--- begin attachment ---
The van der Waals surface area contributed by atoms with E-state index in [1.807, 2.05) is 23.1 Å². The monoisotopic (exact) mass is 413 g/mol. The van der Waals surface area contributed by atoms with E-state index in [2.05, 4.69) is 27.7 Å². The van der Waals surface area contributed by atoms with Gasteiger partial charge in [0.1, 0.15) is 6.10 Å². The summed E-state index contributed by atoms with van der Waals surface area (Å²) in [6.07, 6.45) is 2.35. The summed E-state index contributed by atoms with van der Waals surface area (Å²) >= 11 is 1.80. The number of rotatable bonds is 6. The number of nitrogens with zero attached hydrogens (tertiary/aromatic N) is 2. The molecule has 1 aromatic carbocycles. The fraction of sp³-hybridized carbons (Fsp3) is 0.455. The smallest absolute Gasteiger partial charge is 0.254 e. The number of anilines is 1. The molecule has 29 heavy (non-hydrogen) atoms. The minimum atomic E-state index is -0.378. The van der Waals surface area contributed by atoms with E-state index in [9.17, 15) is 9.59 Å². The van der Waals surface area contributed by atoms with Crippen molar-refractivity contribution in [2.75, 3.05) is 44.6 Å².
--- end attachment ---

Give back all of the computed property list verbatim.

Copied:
The van der Waals surface area contributed by atoms with E-state index in [1.807, 2.05) is 23.1 Å². The monoisotopic (exact) mass is 413 g/mol. The van der Waals surface area contributed by atoms with E-state index in [2.05, 4.69) is 27.7 Å². The van der Waals surface area contributed by atoms with Gasteiger partial charge in [0.1, 0.15) is 6.10 Å². The summed E-state index contributed by atoms with van der Waals surface area (Å²) in [6.07, 6.45) is 2.35. The summed E-state index contributed by atoms with van der Waals surface area (Å²) >= 11 is 1.80. The number of rotatable bonds is 6. The number of nitrogens with zero attached hydrogens (tertiary/aromatic N) is 2. The molecule has 1 aromatic carbocycles. The fraction of sp³-hybridized carbons (Fsp3) is 0.455. The smallest absolute Gasteiger partial charge is 0.254 e. The number of anilines is 1. The molecule has 29 heavy (non-hydrogen) atoms. The minimum atomic E-state index is -0.378. The van der Waals surface area contributed by atoms with E-state index in [9.17, 15) is 9.59 Å². The van der Waals surface area contributed by atoms with Crippen molar-refractivity contribution in [2.75, 3.05) is 44.6 Å².